Are Attic-Installed Horizontal Flow Air Handler a good idea?

Attic-Installed Horizontal Flow Air Handler
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The AC Therapist

Are Attic-Installed Horizontal Flow Air Handler a good idea?

In the world of HVAC, efficient and effective circulation of air is of paramount importance. One common option for ensuring this circulation is a horizontal flow air handler, a particular type of air handler designed to pull in air from one side and push it out on the other. For homeowners with specific architectural constraints, these air handlers can be a lifesaver, especially when installed in the attic.

But are attic-installed horizontal flow air handlers a good idea? Let’s delve deeper into the topic to explore the benefits and potential drawbacks.


What is a Horizontal Flow Air Handler?

A Horizontal Flow Air Handler is a critical component of an HVAC (Heating, Ventilation, and Air Conditioning) system that controls and regulates the circulation of air throughout a building or home. The term ‘horizontal flow’ pertains to the direction that air moves through the unit. Unlike vertical air handlers where air moves from the bottom to the top, horizontal air handlers allow air to flow in one side and out the other, operating on a horizontal axis.

This unit typically consists of several key elements:

  1. Blower or Fan: The blower is the heart of the air handler. It pulls in air from the house and pushes it back out through the ductwork after it’s been heated or cooled.
  2. Heating and Cooling Coils: These coils are responsible for changing the temperature of the air. The heating coil will heat the air during cold seasons, while the cooling coil does the opposite during warmer months.
  3. Air Filter: The air filter is crucial for maintaining air quality. It traps dust, pollen, and other airborne contaminants to prevent them from circulating throughout your home.
  4. Dampers: These components regulate airflow. They can be adjusted to control the amount of air delivered to different parts of the building. Not all systems have dampers.

Horizontal flow air handlers are particularly useful in homes with specific spatial restrictions, such as a lack of vertical space or the absence of a basement. Because of their orientation, these units can be installed in spaces like attics or crawl spaces.

However, it’s important to note that proper installation of horizontal flow air handlers is crucial to ensure efficient operation. They must be installed perfectly level to allow the condensation drainage system to work correctly, preventing water accumulation that can lead to damage over time. As with any HVAC component, routine maintenance is key to keep the unit running smoothly and efficiently, ensuring a comfortable indoor climate year-round.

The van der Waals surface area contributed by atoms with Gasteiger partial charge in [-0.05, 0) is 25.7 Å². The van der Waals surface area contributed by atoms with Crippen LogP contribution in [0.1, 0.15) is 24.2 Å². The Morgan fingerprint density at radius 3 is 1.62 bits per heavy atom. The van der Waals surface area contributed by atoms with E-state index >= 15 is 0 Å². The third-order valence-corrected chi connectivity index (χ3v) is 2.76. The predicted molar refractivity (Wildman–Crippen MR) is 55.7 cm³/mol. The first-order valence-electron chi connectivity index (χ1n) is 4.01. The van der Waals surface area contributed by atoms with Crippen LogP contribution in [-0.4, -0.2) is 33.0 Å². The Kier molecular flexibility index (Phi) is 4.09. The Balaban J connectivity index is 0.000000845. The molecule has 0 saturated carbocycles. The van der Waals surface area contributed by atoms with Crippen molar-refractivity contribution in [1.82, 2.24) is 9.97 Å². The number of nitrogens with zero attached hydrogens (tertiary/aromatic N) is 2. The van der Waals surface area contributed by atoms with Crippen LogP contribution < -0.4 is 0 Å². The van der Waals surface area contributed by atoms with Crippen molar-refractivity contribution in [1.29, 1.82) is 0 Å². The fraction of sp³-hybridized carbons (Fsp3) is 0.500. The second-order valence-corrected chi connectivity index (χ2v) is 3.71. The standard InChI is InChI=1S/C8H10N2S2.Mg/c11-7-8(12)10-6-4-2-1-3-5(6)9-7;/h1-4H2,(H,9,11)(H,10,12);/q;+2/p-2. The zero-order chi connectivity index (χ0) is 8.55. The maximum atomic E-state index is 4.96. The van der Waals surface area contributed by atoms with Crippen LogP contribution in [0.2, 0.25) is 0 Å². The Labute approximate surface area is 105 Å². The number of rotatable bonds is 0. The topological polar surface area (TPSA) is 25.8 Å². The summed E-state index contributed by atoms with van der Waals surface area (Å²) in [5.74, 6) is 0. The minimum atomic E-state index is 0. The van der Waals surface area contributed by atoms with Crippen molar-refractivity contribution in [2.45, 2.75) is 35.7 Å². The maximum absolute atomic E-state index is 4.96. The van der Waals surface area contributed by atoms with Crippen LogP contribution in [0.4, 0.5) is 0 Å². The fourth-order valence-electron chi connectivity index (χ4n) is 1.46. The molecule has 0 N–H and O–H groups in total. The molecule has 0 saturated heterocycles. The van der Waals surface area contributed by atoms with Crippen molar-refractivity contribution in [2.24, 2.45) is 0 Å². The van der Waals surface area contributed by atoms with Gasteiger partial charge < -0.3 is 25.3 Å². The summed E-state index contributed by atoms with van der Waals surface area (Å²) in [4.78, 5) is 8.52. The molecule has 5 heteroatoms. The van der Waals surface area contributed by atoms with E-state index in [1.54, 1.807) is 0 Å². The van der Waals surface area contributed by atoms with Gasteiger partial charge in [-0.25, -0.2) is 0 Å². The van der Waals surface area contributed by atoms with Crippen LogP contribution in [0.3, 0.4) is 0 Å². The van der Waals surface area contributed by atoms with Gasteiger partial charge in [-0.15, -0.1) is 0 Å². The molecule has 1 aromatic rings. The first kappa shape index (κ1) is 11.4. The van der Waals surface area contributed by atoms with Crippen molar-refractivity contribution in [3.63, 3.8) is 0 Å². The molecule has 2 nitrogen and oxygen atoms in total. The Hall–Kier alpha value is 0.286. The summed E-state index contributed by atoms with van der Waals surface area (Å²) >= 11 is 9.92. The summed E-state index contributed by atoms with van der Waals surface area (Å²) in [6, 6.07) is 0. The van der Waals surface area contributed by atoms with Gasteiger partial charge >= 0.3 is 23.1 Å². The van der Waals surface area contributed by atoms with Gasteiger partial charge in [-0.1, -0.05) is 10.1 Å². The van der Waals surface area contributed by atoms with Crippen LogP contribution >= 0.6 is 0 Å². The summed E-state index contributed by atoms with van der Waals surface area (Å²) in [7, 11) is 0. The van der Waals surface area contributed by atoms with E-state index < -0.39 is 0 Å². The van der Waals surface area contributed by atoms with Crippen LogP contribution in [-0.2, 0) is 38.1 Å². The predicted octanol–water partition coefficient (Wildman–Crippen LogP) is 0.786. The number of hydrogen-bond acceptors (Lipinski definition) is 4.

Attic-Installed Horizontal Flow Air Handler
Attic-Installed Horizontal Flow Air Handler


The Merits of Attic-Installed Horizontal Flow Air Handlers

Attic-installed horizontal flow air handlers come with a set of unique benefits that can make them an appealing choice for many homeowners. Here are some of the key merits to consider:

  1. Space Optimization: In many homes, space is a significant constraint. Traditional HVAC systems, with their large and bulky components, can consume valuable square footage that could otherwise be used for storage or other purposes. Horizontal flow air handlers, however, are designed to be installed in tighter spaces like attics, thereby maximizing the utilization of available space.
  2. Efficient Cooling: Due to the natural principle that hot air rises and cool air falls, having an air handler in the attic can help distribute cool air more efficiently throughout your home. The air handler pushes cool air down from the attic, and as it naturally descends, it helps to maintain a more uniform and comfortable temperature across your living spaces.
  3. Better Air Distribution: With the air handler located at the top of the house, the distribution of conditioned air can be more efficient. This setup can lead to a more uniform temperature throughout the home, reducing the hot and cold spots that can occur with other configurations.
  4. Reduced Noise Pollution: HVAC systems can be noisy, especially when they are running at full capacity. By having the air handler in the attic, away from your main living areas, operational noise can be significantly reduced, leading to a quieter and more peaceful home environment.